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Krista Seiden

Krista Seiden is an experienced leader in the digital analytics and optimization industry. She has recently been recognized as a 2014 “Rising Star” by the Digital Analytics Association (DAA) Awards for Excellence. In her current role as a Product Marketing Manager at Google, she leads web analytics, reporting, testing, and optimization for the Enterprise Marketing team. She has evangelized optimization internally and expanded A/B testing efforts over 15-fold to the point where her team executes over 50 tests per quarter.

As more and more businesses look to hire people with strong experience in testing, optimization, and analytics, people like Krista are in high demand. We were curious to learn how her career has unfolded and hear her advice for others looking to enter into this burgeoning field.

Optimizely: To start off, please tell us about your career in digital analytics. How did you arrive at where you are now?

Krista: I’ve had an interesting and diverse career spanning several companies and focus areas. I started out in the space as an internal practitioner at Adobe (pre-Omniture acquisition). In addition to web analytics, I focused on optimization and helped run several split tests for their core cloud product offerings.

After Adobe, I spent some time at the Apollo Group (parent company of the University of Phoenix) as a product analyst responsible for all digital metrics for their classroom social media platform and mobile apps. We used a variety of platforms, including Google Analytics, Coremetrics, several social platforms and BI tools such as Business objects & Microstrategy. I built a skill set around UX testing and paired the qualitative data we received from user testing with quantitative data to tell a complete story. I then moved onto to Google where I currently run the analytics & optimization program for the Enterprise group. In this role I manage the implementation & high level reporting for six core product offerings and run an A/B testing program which executes upwards of 50 tests/quarter.

What advice do you have for people looking to explore a career in analytics, testing, optimization, data application?

Get hands on—if you have a personal website or blog, get a free Google Analytics account and start tracking your site data.

Try running a simple A/B test on your own—there are several A/B testing tools which will help you do this with minimal effort (Content Experiments within GA and Optimizely are both great options).

Read the blogs and twitter feeds of the top minds in the industry.

I’d also recommend getting involved with the Analysis Exchange, an organization which pairs analytics mentors with students to run a free analytics project for a non-profit business. It’s a great way to get hands on and learn from an experienced digital analyst.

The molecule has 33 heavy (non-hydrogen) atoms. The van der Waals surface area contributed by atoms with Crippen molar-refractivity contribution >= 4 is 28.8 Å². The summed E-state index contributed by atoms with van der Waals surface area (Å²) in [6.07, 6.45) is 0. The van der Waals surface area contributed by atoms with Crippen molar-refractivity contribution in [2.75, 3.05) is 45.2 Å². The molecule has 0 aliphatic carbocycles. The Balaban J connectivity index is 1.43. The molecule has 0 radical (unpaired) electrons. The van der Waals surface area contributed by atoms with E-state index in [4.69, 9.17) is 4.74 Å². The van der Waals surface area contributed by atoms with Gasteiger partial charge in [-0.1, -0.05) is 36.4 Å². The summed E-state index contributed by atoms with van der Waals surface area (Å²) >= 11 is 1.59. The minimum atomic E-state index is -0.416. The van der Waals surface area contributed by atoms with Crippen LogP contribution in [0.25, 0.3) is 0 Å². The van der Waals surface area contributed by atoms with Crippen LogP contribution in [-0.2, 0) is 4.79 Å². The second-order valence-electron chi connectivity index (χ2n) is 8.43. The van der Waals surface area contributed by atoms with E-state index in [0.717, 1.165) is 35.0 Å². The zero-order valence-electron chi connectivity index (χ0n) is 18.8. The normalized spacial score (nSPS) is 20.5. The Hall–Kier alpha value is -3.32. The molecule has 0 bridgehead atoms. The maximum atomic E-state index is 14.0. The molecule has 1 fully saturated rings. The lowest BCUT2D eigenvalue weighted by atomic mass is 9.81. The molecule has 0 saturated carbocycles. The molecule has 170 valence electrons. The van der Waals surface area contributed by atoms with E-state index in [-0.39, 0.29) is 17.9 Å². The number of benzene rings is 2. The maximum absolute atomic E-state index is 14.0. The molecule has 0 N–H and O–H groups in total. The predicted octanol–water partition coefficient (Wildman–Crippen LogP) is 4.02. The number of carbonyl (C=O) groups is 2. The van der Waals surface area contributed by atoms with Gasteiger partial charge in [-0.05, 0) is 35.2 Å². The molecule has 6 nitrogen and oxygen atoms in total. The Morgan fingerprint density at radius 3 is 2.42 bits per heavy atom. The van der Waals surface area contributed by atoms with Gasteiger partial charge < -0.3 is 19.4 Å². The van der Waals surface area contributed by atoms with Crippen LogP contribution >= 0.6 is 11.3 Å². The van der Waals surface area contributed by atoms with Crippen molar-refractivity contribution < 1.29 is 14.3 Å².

How do you see the industry changing in the next few years?

The industry is moving fast—there are constantly new tools, new faces, and new ways of thinking. But let’s not forget the basics. It’s important not to overlook the simple things as the industry moves towards more advanced and complex tools. I also see privacy as being a growing concern and something the digital analytics industry as a whole needs to address.

Can you give an example of where your expertise had a particularly strong impact in your organization?

I’ve had the opportunity to guide several organizations through product and web development by adding the analytics and optimization layer to the equation. One example I like to give comes from my experience working on mobile app analytics at the Apollo Group. While developing v2 of our classroom app, I must have made 4 or 5 trips from SF to Phoenix to sit in on UX lab studies for how students were reacting to and using the v2 app (throughout various stages of dev). After I attended those sessions I was able to better understand the data we were seeing on the analytics side and that deeper understanding led to several features tweaks and enhancements in the v2 app. It was very powerful to see the combination of quantitative & qualitative come together to influence development to make a better experience for our students.

What have you learned about the potential and limits about digital analytics, marketing analytics?

Data is great, you can learn and understand a lot about your business by looking at your data. But quantitative data is only part of the story—understanding the customer and reading between the spreadsheet rows is important. Pairing quantitative and qualitative data together makes for a much more powerful story than raw data alone. Think about the user!

Krista also co-chairs the San Francisco chapter of the Digital Analytics Association (DAA) and mentors for the Analysis Exchange. You can find her @kristaseiden.